National Geographic

How Can 6 Million Acres at Denali Still Not Be Enough?

The icon of Alaska’s wilderness symbolizes the tension between preservation and use at U.S. national parks.

PARK RANGERS here call the high season—from June through early September, when Denali National Park and Preserve hosts the majority of its 500,000 annual visitors—the “hundred days of chaos.” Indeed a midsummer morning at the park’s Wilderness Access Center, located at the start of Denali’s fabled 92-mile-long Park Road, can feel a bit like rush hour at Manhattan’s Port Authority Bus Terminal. Loudspeakers announce bus boarding times, and visitors from many nations crowd the ticket counter.

Most of Denali’s visitors are cruise ship passengers who see the park and its prolific wildlife largely through bus windows. “But if you’re seeking solitude, it’s not hard to find,” says ranger Sarah Hayes, who helps backpackers and hikers prepare for their adventures. “We’ve got six million acres of mostly trailless lands where wild animals roam undisturbed. And it’s accessible to anyone who hops off the bus.”

Picture of mantis shrimp eyeAs my bus rolls out, noses press against windows, hands clutch cameras, and people speaking half a dozen different tongues excitedly speculate about wildlife sightings. I ask several passengers what’s on their wish list. “A moose!” “A grizzly!” “Caribou!” “A wolf!”

At the five-mile mark we spot our first animal. “Squirrel!” a kid yells, bringing the bus to laughter. After the 15-mile mark, the road turns to dirt and empties of cars. A few miles farther along the trees disappear. As the distant peaks of the Alaska Range come into view, the scale of this kingdom of nature becomes apparent. The driver slows down.

“It’s been hiding for two weeks now,” he says, wheeling the vehicle through a tight turn. “But there’s a pretty good chance that today …” As the towering mountain comes into hazy view, a dozen voices sing out, “Denali!”

At the five-mile mark we spot our first animal. “Squirrel!” a kid yells, bringing the bus to laughter. After the 15-mile mark, the road turns to dirt and empties of cars. A few miles farther along the trees disappear. As the distant peaks of the Alaska Range come into view, the scale of this kingdom of nature becomes apparent. The driver slows down.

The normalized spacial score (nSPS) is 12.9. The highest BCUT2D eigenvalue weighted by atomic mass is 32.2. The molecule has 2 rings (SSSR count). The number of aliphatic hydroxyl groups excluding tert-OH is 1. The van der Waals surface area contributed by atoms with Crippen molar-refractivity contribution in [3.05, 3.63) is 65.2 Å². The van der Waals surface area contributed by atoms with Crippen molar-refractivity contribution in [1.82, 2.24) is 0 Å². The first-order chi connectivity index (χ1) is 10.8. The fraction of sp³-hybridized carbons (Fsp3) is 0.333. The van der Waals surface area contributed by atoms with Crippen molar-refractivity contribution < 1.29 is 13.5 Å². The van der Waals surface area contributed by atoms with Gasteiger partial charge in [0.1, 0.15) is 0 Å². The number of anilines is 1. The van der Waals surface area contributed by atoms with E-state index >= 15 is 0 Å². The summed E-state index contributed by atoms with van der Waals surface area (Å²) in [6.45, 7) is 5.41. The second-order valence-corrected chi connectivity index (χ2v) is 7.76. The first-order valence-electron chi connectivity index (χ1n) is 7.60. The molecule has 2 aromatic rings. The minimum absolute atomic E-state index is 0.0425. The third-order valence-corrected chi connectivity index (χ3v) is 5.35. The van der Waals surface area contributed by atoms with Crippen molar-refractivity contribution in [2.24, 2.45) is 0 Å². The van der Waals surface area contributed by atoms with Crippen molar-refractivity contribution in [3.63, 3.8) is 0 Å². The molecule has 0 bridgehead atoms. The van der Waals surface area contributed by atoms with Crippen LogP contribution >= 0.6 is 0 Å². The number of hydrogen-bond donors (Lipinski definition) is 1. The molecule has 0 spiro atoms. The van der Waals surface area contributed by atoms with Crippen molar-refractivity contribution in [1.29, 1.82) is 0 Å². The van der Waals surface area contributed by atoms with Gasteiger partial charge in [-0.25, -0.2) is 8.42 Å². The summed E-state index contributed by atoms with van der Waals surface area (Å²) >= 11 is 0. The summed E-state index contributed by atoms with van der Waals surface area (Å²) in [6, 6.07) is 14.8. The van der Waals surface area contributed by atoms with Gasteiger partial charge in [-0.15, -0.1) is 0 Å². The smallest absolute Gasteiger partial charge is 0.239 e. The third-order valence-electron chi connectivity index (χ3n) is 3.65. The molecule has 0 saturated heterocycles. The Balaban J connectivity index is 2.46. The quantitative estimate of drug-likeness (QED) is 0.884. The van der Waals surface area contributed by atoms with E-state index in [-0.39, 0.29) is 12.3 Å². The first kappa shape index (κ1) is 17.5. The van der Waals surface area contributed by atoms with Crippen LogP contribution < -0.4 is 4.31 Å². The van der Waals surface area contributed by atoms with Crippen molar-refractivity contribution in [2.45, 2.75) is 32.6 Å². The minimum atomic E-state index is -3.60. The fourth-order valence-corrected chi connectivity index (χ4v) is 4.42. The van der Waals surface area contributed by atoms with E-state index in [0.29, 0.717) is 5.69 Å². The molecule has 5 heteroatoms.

“It’s been hiding for two weeks now,” he says, wheeling the vehicle through a tight turn. “But there’s a pretty good chance that today …” As the towering mountain comes into hazy view, a dozen voices sing out, “Denali!”

Rising 20,310 feet above sea level, North America’s tallest peak is a stunning sight, although in warm weather its slopes are often shrouded in clouds. The mountain was a big part of the legend and lore of the Athabaskan-speaking people who gave it the name Denali, meaning Tall One. In 1896 gold prospector William Dickey renamed it Mount McKinley in honor of Ohio politician William McKinley, a staunch champion of the gold standard who one year later would become the nation’s 25th president. For decades Ohio’s congressional delegation successfully blocked attempts to rename the mountain. Then last summer the Obama Administration used its executive power to restore the original name.

Seeing the mountain, spotting a grizzly, or catching a glimpse of a wolf are the top three reasons people give for coming to Denali. As recently as 2010, a visitor stood a better chance of seeing a wolf in the wild than seeing the elusive Tall One, which is visible on just one in three summer days. But since 2010 the number of wolf sightings has plunged. According to a study of wildlife viewing opportunities along the Park Road, observers recorded wolf sightings on only 6 percent of trips in 2014—down from 45 percent in 2010. Park biologists report that the number of wolves inside the park has dropped from more than 100 a decade ago to fewer than 50 last year. I came to Denali, in part, to discover why.

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